The economic impact of this rule is not significant for the following reasons: (1) The special local regulation will be enforced for only one and a half hours on the first day, and two hours four days later; (2) although persons and vessels will not be able to enter, transit through, anchor in, or remain within the safety zone without authorization from the Captain of the Port San Juan or a designated representative, they may operate in the surrounding area during the enforcement period; (3) persons and vessels may still enter, transit through, anchor in, or remain within the safety zone during the enforcement period if authorized by the Captain of the Port San Juan or a designated representative; and (4) the Coast Guard will provide advance notification of the special local regulation to the local maritime community by Local Notice to Mariners and Broadcast Notice to Mariners.
2. Impact on Small Entities
The Regulatory Flexibility Act of 1980 (RFA), 5 U.S.C. 601-612, as amended, requires federal agencies to consider the potential impact of regulations on small entities during rulemaking. The term “small entities” comprises small businesses, not-for-profit organizations that are independently owned and operated and are not dominant in their fields, and governmental jurisdictions with populations of less than 50,000. The Coast Guard certifies under 5 U.S.C. 605(b) that this rule will not have a significant economic impact on a substantial number of small entities.
This rule may affect the following entities, some of which may be small entities: the owners or operators of vessels intending to enter, transit through, anchor in, or remain within that portion of Bahia de San Juan encompassed within the safety zone from 8 a.m. until 9:30 a.m. on April 6, 2013, and from 8 a.m. until 10 a.m. on April 10, 2013. For the reasons discussed in the Regulatory Planning and Review section above, this rule will not have a significant economic impact on a substantial number of small entities.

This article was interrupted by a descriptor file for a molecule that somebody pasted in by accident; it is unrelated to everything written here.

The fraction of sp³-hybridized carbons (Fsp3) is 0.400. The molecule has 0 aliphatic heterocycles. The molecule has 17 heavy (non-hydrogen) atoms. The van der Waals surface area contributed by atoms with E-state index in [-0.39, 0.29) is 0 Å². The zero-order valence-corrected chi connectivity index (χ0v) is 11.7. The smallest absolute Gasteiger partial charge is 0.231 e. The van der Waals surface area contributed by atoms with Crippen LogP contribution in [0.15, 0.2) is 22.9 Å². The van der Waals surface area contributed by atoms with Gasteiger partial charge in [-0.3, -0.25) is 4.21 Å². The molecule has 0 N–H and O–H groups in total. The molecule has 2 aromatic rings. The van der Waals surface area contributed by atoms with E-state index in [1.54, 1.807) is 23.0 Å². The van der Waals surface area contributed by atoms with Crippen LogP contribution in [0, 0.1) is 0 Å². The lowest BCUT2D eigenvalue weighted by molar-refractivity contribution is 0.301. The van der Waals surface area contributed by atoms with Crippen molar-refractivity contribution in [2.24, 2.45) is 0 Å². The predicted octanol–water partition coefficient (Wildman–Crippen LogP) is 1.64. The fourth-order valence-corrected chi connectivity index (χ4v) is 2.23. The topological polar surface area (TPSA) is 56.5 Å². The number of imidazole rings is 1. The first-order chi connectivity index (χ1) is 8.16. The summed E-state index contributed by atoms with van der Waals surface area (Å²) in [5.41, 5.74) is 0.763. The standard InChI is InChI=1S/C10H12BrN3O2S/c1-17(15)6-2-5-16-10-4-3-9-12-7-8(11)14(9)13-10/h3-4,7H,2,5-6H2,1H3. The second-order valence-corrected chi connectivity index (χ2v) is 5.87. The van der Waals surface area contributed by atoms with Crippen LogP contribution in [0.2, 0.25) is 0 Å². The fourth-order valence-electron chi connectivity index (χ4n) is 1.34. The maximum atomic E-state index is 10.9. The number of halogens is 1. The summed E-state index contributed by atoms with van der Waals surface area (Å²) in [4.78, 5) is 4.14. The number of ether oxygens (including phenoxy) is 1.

3. Assistance for Small Entities
Under section 213(a) of the Small Business Regulatory Enforcement Fairness Act of 1996 (Pub. L. 104-121), we want to assist small entities in understanding this rule. If the rule would affect your small business, organization, or governmental jurisdiction and you have questions concerning its provisions or options for compliance, please contact the person listed in the FOR FURTHER INFORMATION CONTACT, above.
Small businesses may send comments on the actions of Federal employees who enforce, or otherwise determine compliance with, Federal regulations to the Small Business and Agriculture Regulatory Enforcement Ombudsman and the Regional Small Business Regulatory Fairness Boards. The Ombudsman evaluates these actions annually and rates each agency's responsiveness to small business. If you wish to comment on actions by employees of the Coast Guard, call 1-888-REG-FAIR (1-888-734-3247). The Coast Guard will not retaliate against small entities that question or complain about this rule or any policy or action of the Coast Guard.
4. Collection of Information
This rule will not call for a new collection of information under the Paperwork Reduction Act of 1995 (44 U.S.C. 3501-3520).